Since my last posting, an important stage in the progress of our Texas Tiny House is now complete. The interior walls have just been coated with expanding Isonene Foam, which adds a layer of highly energy-efficient insulation to the interior of our tiny home. This will reduce the necessity for continuous and fossil fuel dependent heating and cooling throughout the year.
The ceiling and floors of our Tiny House have also been insulated between the roof rafters and floor support beams and joists. To further improve our tiny house’s efficiency, we’re also having screens built for the windows to take better advantage of Mother Nature’s generosity in providing fresh air during the spring and early summer.
When our energy-miser tiny house is complete, we anticipate our monthly utility bills (gas and electric) will be around $15-$20. The final touches should be complete any day now. More updates to come.
For more pictures of the energy-efficient stage of our Tiny House, please visit our facebook album.
For many, October marks the end of summer, the beginning of numerous holidays, and of course, good food. But, did you know that October also marks the 25th anniversary of Breast Cancer Awareness Month? According to the Breast Cancer Fund, breast cancer impacts the lives of nearly one in seven women in the U.S. annually, and has increased in men by 25% in the last quarter century alone.
At this point, you are probably asking what breast cancer has to do with Dolphin Blue, a provider of eco-friendly office supplies. Well the answer is simple. Everything.
When any given person dies because of respiratory problems, it is probably not possible to trace the cause of death specifically to smog-producing ozone in the air. Even so, statistical studies show increases in mortality and morbidity are correlated with increases in ozone in the air. There is no doubt that high levels of ozone kill some people and make many others sick.
Ray Anderson, the founder of Interface Inc., was perhaps one of the most vocal proponents of environmentalism in business. He was one of my heroes and mentors, and I’m sure a true inspiration to many others working in the realm of sustainability. Ray was the relentless force in…
Is the US Chamber serious? Or, is this just their attempt at wanting to be perceived as being green?
As I read ”3 Takeaways from the US Chamber’s Sustainability Conference“ published by GreenBiz, it made me feel like the US Chamber, an organization that is continually trying to appease its biggest polluting members, speaking out and lobbying against any attempts to regulate environmental degradation of Planet Earth, is now trying to gain goodwill and positive PR by appearing to align with the vast community of sustainability proponents, who DO believe we humans, our processes and consumption, ARE having dramatically-negative effects on our planet’s climate and its sustainability. Kinda looks to me like the US Chamber and its corporate citizenship affiliate the Business Civic Leadership Center (BCLC) are speaking two distinctly different conversations! So, which is the truth here?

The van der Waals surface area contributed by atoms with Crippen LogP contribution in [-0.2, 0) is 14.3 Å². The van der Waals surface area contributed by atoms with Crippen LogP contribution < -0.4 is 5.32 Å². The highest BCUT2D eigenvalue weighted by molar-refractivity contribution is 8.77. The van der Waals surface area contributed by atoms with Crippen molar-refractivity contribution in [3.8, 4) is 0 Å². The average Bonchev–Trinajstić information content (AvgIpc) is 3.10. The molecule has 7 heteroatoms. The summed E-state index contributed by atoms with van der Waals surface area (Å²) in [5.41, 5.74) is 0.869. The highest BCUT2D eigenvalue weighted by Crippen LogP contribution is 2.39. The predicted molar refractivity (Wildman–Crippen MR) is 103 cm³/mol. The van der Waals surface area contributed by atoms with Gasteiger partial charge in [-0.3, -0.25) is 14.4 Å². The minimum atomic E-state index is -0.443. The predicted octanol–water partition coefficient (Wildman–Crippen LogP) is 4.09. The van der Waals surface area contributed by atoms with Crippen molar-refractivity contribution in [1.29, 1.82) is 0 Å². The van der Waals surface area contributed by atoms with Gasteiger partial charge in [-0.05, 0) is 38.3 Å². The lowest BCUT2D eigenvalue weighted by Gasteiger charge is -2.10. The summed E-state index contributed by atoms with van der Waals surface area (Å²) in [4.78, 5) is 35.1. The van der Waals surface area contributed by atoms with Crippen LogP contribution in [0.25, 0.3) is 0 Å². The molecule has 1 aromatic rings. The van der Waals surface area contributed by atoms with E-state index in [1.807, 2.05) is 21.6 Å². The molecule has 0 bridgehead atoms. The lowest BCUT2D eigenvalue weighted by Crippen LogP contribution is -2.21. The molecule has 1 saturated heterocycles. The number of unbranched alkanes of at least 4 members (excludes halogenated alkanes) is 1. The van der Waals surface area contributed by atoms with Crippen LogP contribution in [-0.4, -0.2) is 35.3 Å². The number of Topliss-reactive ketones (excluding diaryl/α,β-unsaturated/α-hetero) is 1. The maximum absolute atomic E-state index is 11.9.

“In a world that’s hot, flat, and crowded, clean tech has to be the next great global industry, and therefore the country that takes the lead in clean power and clean tech is going to, by definition, be an economic and strategic leader in the 21st century, and that’s why there’s absolutely no contradiction between going green and being patriotic, geopolitical, and geostrategic. They actually go together.”
Now the world’s most widely observed secular holiday, Earth Day started back in 1970 as the brainchild of then-Wisconsin Sen. Gaylord Nelson, who was moved to action by a huge oil spill in California in 1969. Hoping to model the environmental movement after the student anti-war movement, Nelson chose the young Denis Hayes, in his mid-20s at the time, to spearhead the Earth Day campaign.
As an environmental activist, I was shocked to learn about the prison sentence facing Tim DeChristopher, a university student who falsely outbid energy producers to block their access to precious Utah Canyonlands. As the President and CEO of Dolphin Blue, a company that strives to preserve our planets most precious resources, I cannot help but ask myself the following question: Should DeChristopher serve prison time for protecting our planet against the hopeless polluters who have little or no regard for it?
There is growing evidence that many American businesses are attempting to become more environmentally responsible. Some of those businesses are represented on the board of directors of the US Chamber of Commerce. This suggests that the Chamber should eventually move toward supporting…
One hundred years ago, no one spent time thinking about where their food came from. That’s because they all knew. There were no mystery ingredients, meals didn’t by and large travel great distances before getting to the table, and farm animals weren’t injected with growth hormones. Today, you only need to stroll down the inside aisle of any grocery store, pick a package at random, and try to decipher the ingredients listed on the back to see that it’s not that simple anymore.
That unknown is what has driven much of Michael Pollan’s research over the years, including his famous and bestselling 2006 book, The Omnivore’s Dilemma. Bothered by the fact that he really didn’t know the origins of his food…